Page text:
Latin America

  • Marczak Quoted in Reuters on Trump Administration Officials Planned Meeting with Mexico's President-Elect


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  • AMLO's Election: What Does it Mean for Mexico, NAFTA, and Beyond?

    On July 12, the Atlantic Council’s Adrienne Arsht Latin America Center hosted an event titled, “AMLO’s Election: What Does it Mean for Mexico, NAFTA, and Beyond?” The event explored the aftermath of President-elect Andrés Manuel López Obrador’s (AMLO) historic election on July 1, 2018 and its impact on the future Mexican domestic policy and hemispheric relations. Mexico has seen positive advancements in recent years, including a flourishing startup-culture, increased access to technology and innovation, and high degrees of civic engagement and grassroots activism. Despite this progress, deep-rooted, systematic problems remained at the forefront of voters’ minds: crime and insecurity, corruption, and a stagnant economy.

    The panel featured experts with diverse backgrounds in Mexican political affairs, including: Dr. Paula Stern, Chairwoman and founder of the Stern Group, Inc. and former-Chairwoman of the US International Trade Commission; José Díaz Briseño, Washington, D.C. correspondent for Reforma; Dr. Antonio Ortiz-Mena, Senior Vice President at Albright Stonebridge Group and former-Head of Economic Affairs at the Embassy of Mexico in the United States; and Jason Marczak, Director of the Atlantic Council’s Adrienne Arsht Latin America Center. The panelist discussion and Q&A was moderated by Katherine Pereira, Associate Director of the Atlantic Council’s Adrienne Arsht Latin America Center.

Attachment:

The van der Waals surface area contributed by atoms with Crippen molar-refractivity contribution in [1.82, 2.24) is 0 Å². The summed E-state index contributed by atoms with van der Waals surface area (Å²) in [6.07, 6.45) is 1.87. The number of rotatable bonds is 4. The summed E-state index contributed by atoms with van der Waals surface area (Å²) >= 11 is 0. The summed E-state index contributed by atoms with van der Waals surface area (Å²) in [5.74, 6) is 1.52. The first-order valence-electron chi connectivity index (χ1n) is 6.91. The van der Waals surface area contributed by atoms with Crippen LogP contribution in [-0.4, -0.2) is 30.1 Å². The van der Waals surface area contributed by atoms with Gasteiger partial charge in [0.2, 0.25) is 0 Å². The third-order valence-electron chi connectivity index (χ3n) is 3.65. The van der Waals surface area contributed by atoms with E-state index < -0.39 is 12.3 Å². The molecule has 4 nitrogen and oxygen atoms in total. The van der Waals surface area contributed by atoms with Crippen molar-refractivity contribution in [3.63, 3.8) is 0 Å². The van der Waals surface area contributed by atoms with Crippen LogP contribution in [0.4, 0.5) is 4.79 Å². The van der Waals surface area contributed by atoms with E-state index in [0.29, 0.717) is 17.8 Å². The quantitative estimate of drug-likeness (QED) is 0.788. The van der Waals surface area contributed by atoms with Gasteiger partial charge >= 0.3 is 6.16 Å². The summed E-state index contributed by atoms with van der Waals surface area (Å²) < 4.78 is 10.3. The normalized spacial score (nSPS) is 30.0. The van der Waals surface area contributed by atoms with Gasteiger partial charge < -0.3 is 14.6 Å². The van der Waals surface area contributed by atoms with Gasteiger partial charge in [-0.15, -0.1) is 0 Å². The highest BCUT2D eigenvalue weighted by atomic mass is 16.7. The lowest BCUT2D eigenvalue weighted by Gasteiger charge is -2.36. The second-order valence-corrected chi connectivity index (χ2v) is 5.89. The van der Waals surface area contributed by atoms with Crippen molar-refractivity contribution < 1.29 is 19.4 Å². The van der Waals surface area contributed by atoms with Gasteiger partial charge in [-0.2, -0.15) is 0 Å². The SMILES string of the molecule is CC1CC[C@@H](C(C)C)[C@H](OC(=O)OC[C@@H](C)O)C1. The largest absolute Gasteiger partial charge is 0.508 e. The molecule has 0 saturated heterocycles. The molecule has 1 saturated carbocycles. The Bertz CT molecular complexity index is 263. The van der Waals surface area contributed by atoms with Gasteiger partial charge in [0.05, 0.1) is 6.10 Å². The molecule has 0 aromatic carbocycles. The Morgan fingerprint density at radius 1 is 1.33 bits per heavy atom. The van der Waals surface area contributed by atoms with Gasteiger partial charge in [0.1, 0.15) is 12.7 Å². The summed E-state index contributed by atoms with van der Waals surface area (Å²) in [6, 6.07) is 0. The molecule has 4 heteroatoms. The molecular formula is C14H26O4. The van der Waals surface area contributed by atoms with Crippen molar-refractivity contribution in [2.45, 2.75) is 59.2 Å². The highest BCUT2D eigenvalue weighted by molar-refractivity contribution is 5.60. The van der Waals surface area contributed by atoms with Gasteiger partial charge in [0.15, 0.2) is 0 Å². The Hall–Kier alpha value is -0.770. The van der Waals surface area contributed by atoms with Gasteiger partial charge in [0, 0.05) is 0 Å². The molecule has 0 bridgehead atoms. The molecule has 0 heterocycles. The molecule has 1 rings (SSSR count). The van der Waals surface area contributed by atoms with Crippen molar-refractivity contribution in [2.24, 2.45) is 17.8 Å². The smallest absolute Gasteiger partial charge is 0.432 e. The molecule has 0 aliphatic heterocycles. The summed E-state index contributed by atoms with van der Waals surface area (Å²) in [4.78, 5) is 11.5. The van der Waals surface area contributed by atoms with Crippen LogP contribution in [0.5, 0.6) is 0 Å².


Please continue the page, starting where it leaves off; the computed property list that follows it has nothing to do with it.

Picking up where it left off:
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  • Andrés Manuel López Obrador’s First 100 Days

    Mexico is poised for a new era of prosperity if deep structural issues are adequately addressed.


    In this Spotlight, we ask: What are four of the top issues President-elect López Obrador might prioritize in his first 100 days in office?

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  • Marczak in The Hill: Mexicans voted for change — now what?


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  • AMLO's Turn: Challenges for the Next Mexican President

    After overturning the Mexican political establishment and capturing an astounding fifty-three percent of the vote, President-elect Andrés Manuel López Obrador must face his next challenge: governing.

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  • Wayne Joins BBC to Discuss Mexico's New President


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  • President-Elect AMLO: A Seismic Shift in Mexico

    For Andrés Manuel López Obrador it was third time lucky.

    The new president-elect, popularly known as AMLO, won Mexico’s July 1 presidential election by a landslide picking up more than 50 percent of the vote.

    A self-described nationalist leader who hails from the southern state of Tabasco and is a former mayor of Mexico City, AMLO twice ran unsuccessfully for the presidency in 2006 and 2012.

    “AMLO’s election is a seismic shift in Mexico that cannot be understated,” said Jason Marczak, director of the Atlantic Council’s Adrienne Arsht Latin America Center.

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  • Mexico’s Energy Reforms: The Prospects Under an AMLO Administration

    The election of Andrés Manuel López Obrador (AMLO) augurs great uncertainty over the direction of Mexico’s seminal 2013 energy reforms. As a candidate, AMLO spoke in favor of pausing new offerings for oil and gas investment acreage, building more refining capacity within Mexico, and developing the nation’s gas supplies. Changes in Mexico’s energy framework will likely be incremental, but there is much that industry, think tanks, and even the US government can do to address the concerns raised by the president-elect during the campaign.

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  • Pereira Quoted in AFP on Mexico's President-Elect and the Future of US-Mexico Relations


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  • Gender Equality Should be a Priority for Mexico's Next President

    On July 1, voters in Mexico will head to the polls to fill more than 3,000 elected positions. The presidency, senate, and the chamber of deputies, as well as state and municipal positions are up for grabs. Although women eighteen and older comprise 52 percent of the electorate (44,483,446 votes), presidential candidates’ proposals on gender equality were given little attention during the campaign trail.

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